Behind the Scenes of Family Business Leadership

Behind the Scenes of Family Business Leadership
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In family firms, leadership plays a decisive role because ownership and leadership are unified within the same group of persons. A recent study called “Behind the Scenes” by KPMG in collaboration with the Friedrichshafener Institute for Family Firms at the Zeppelin University depicts the complex but crucial interdependence between firm, family, and leadership and analyzes how this trinity can contribute to success or failure.

Here are some key findings from the study:


Autocracy is obsolete

– In a survery of family businesses, 96.5% of them agreed it is best to allow employee freedomes, with a preference of the management and employees making decisions together. 92.9% involved their employees in the decision making process, while 18.8% made decisions through the managers alone. Only 6% of family firms are lead through authoritative leadership. Significantly more are lead in a participatory (85%) and cooperative (65%) manner, while a delegative leadership style was found less common (8%).

– The leadership style of family firms has changed. Today, teamwork and the involvement of employees is indispensable for the success of the company. At the same time, situational leadership is gaining importance to allow flexible reactions to rapidly changing environments.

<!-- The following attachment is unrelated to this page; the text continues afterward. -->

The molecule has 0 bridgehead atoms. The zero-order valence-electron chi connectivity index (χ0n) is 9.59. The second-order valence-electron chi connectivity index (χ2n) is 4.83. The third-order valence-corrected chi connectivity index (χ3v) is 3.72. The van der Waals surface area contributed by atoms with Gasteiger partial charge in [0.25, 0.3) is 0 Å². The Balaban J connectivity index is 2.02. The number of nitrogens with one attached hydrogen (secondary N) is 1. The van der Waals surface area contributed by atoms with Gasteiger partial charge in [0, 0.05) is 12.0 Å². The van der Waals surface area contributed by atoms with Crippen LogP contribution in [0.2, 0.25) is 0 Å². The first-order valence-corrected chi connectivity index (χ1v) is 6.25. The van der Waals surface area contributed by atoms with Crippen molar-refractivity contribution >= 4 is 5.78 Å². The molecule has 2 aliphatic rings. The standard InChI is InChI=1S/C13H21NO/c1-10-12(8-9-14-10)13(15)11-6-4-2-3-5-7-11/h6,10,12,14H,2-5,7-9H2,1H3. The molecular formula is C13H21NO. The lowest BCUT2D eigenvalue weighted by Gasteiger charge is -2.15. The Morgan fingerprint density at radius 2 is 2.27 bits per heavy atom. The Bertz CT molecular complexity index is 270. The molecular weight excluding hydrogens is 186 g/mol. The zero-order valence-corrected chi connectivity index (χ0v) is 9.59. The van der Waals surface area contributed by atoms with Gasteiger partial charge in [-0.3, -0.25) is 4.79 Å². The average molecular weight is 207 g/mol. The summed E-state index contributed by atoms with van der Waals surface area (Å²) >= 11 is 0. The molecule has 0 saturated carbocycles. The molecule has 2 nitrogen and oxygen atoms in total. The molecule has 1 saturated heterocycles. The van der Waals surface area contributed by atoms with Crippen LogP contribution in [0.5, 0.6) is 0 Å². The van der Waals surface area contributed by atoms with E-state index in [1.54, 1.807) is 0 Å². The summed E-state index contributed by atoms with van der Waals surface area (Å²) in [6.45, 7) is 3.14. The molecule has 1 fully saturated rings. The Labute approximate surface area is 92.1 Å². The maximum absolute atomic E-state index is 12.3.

Infographics: Hammam Nabtiti

What shareholders really want – Participation in the decision making process instead of money

– Shareholders want to shape the company – Compared to pure shareholders (77.8%), managing directors who are also shareholders are far more likely to actively participate within the company (94.8%). Moreover, family managing directors report stronger levels of development and personal growth (98.3%) compared to pure shareholders (77.8%).

– The bond that managing directors feel for their company is stronger than that of pure shareholders. When asked “Under which circumstances would you sell your shares of the company?”, they were less likely to consider that option than pure shareholders. This was especially true when “financing personal goals” was the cited reason for selling their shares (managing partners 5%, shareholders 33%). Also seen in the findings, satisfaction leads to loyalty. If shareholders are content with the family situation and feel like they are part of a strong community, the probability of selling their shares decreases.


Extended family vs. branch organizations

– The importance of the extended family is diminishing. There are more and more shareholder circles that group themselves into branch organizations, with a 7% rise in the number of branch organizations.

– The reason for this is that as the number of shareholders grow, families perceive branch organizations as a potential solution to manage this growth.

– The coherence of families that classify and organize themselves as an extended family is significantly higher than those of branch organizations. A reason for this is that extended families foster stronger ties, which strengthens the solidarity within the family. The study also reveals that members of extended families are happier: 91.7% feel that they are part of a strong community (compared to 77.3% of branch organizations), and 95.8% have opportunities to actively participate in the company or family (compared to 86.4% of branch organizations).